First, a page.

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Yeoman ([ joʊmən ] Pl. Yeomen ) is used in different meanings term from the English Corporatism of the Middle Ages and the early modern period .

In general, it refers to the free peasants ( yeomen ) in medieval England , and later farmers and small landowners . The collective Yeomanry , "free peasantry" , is derived from this . In addition, higher-ranking servants in the noble court were called yeoman ; to this day the word has been preserved in the United Kingdom in official or rank designations such as Yeoman Warder or Yeoman of the Guard . In the context of the history of the United States, however , yeoman or yeoman farmer refers to a farmer who - in contrast to the planters ("planters") - tills his fields himself without using slaves .

A yeoman had enough property to provide his children with a farm with enough land or to lease them without them having to work as farmers. As a rule, the property was no less than 40 hectares. The Yeomen were also bearers of long-range bows and crossbows in the event of war and were mostly mounted. They also provided the guards who patrolled the village or town and had extensive rights.

In contrast to the nobility, a Yeoman is not able to earn his living by owning land alone, and therefore farms part of his land in addition to leasing it.

In the United States Navy , Yeoman is equivalent to a business room sergeant .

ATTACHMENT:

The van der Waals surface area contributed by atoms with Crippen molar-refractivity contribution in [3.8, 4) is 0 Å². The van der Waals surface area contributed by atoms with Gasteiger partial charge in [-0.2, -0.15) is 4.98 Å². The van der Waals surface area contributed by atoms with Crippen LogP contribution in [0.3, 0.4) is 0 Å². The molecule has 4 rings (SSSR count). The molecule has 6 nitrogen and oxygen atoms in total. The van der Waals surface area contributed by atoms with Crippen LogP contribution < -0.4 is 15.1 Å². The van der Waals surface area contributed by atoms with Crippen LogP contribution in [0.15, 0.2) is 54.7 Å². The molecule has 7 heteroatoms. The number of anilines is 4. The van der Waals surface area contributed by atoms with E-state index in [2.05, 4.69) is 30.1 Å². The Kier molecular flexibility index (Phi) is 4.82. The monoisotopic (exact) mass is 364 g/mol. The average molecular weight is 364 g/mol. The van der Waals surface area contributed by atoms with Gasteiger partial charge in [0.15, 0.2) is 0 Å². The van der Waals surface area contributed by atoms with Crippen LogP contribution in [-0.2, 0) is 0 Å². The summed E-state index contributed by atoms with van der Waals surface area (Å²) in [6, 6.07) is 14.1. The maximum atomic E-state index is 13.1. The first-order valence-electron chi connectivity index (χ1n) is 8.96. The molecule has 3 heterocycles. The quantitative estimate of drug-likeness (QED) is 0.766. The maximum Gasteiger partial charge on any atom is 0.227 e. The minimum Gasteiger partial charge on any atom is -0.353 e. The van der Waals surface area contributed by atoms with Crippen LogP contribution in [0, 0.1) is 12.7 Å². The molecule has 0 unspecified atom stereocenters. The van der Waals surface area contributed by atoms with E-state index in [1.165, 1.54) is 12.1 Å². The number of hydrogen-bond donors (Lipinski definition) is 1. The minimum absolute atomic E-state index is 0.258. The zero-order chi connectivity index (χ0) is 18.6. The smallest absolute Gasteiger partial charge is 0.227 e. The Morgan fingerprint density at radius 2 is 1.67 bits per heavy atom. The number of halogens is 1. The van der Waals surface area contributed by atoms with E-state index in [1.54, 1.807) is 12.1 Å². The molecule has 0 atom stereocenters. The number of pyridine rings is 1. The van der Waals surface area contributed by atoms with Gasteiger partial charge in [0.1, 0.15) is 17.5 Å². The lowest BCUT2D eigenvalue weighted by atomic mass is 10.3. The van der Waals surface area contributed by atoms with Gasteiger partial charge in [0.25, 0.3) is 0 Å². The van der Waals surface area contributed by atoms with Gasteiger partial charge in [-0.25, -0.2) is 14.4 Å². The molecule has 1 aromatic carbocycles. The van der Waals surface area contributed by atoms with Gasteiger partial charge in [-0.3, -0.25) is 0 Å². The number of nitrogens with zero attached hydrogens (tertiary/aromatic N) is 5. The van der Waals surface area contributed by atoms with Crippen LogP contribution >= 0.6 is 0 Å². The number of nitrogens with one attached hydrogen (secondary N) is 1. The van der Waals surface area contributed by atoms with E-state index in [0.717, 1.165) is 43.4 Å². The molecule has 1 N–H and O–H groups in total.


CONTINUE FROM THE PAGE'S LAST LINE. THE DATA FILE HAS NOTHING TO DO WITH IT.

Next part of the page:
• Richard Almond and AJ Pollard: The Yeomanry of Robin Hood and Social Terminology in Fifteenth-Century England . In: Past & Present 170, 2001, pp. 52-77.
  • E. King: Yeoman . In: Lexicon of the Middle Ages (LexMA). Volume 9, LexMA-Verlag, Munich 1998, ISBN 3-89659-909-7 , column 411 f.
  • Anatoly Liberman : The Origin of the Word 'yeoman' . In: Olga Timofeeva and Tanja Säily (eds.): Words in Dictionaries and History: Essays in Honor of RW McConchie . John Benjamin Publishing, Amsterdam and Philadelphia 2011, pp. 153-168, ISBN 9027223386 .

Web links

Wiktionary: Yeoman  - explanations of meanings, word origins, synonyms, translations

Individual evidence

  1. dtv lexicon . Vol. 20. (Walp - Zz), Deutscher Taschenbuch Verlag, Munich 1971, ISBN 3-423-03070-4 , p. 214. (Paperback edition, dtv series No. 3070.)
  2. ^ Wagner, Sir Anthony R., English Genealogy, Oxford University Press, 1960, pp. 125-130